anti-homeless editorial: At Last, Rules For The Homeless FWD

Tom Boland (
Mon, 3 Aug 1998 19:14:59 -0700 (PDT)
FWD  New York Post EDITORIAL -- August 2, 1998


Two years after they were first enacted, City Hall has
finally been cleared to start enforcing tough state rules -
rules allowing homeless people who refuse to abide by a
few reasonable and humane requirements to be evicted
from shelters.

A five-judge Appellate Division panel unanimously
dismissed complaints against regulations promulgated in
1996 by Gov. Pataki and the state Department of Social
Services. These established, for the first time, eligibility
standards and requirements for those allowed into
homeless shelters.

The rules are pretty simple: Officials can eject from a
shelter for 30 days or longer any homeless person who
twice willfully refuses to attend drug-treatment or
job-training programs, who refuses to keep children in
school or who refuses to search for permanent housing.

Predictably, Legal Aid Society lawyers immediately filed
suit to block the regulations, calling them "vindictive."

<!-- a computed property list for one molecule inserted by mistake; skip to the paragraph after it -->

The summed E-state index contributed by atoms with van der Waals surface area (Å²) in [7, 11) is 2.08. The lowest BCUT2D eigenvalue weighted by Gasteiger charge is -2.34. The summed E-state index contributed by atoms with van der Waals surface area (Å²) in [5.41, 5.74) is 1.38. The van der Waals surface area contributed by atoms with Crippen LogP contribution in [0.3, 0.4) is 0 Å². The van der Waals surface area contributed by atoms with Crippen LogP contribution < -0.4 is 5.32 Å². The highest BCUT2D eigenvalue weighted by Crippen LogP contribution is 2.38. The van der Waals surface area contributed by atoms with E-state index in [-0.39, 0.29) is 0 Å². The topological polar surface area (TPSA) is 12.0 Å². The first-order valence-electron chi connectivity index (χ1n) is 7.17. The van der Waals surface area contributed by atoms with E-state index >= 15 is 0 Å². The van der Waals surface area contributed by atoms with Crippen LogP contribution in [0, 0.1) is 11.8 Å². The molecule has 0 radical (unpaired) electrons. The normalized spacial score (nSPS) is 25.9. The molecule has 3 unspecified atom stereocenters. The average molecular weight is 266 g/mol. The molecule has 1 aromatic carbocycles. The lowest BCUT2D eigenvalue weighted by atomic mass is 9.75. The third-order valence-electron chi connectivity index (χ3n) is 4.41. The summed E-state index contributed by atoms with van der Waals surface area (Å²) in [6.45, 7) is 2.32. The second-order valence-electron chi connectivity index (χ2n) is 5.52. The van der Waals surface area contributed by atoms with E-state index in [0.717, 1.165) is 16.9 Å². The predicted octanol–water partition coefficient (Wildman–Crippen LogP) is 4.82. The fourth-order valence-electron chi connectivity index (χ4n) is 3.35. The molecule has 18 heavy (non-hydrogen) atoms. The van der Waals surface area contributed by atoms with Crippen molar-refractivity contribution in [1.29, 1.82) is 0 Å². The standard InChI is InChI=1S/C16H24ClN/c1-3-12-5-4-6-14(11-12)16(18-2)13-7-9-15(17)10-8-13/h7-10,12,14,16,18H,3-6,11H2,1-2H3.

Now the Appellate Division has thrown out the case,
calling the state rules "rationally related" to the "legitimate
objective" of ensuring that "temporary housing resources
are not squandered on those having no real need of

Just how common-sense are these regulations? Well,
even Judge Chihuahua herself - Helen Freedman, the
state Supreme Court Justice who has seemingly dedicated
her life to advancing the proposition that City Hall owes a
taxpayer-funded apartment to anybody who demands one
- upheld their validity. In toto. That's like Hillary Clinton
nominating one of Ken Starr's legal briefs for a Pulitzer

Although they've been state policy for two years now,
the DSS regulations have never been enforced in the five
boroughs - unlike every other municipality in New York.
That's because City Hall agreed to hold off any evictions
while the Legal Aid lawsuit was being litigated. (That
sure doesn't sound vindictive to us.)

But thanks to Presiding Justice Alfred Lerner & Co., the
legal circus has almost certainly drawn to a close. Which
means that it should now be crystal clear to all - including
the homeless and their advocates - that City Hall is no
longer in the free-lunch business.

In short, those receiving taxpayer-funded largess have to
meet some basic personal responsibilities.

It's about time.


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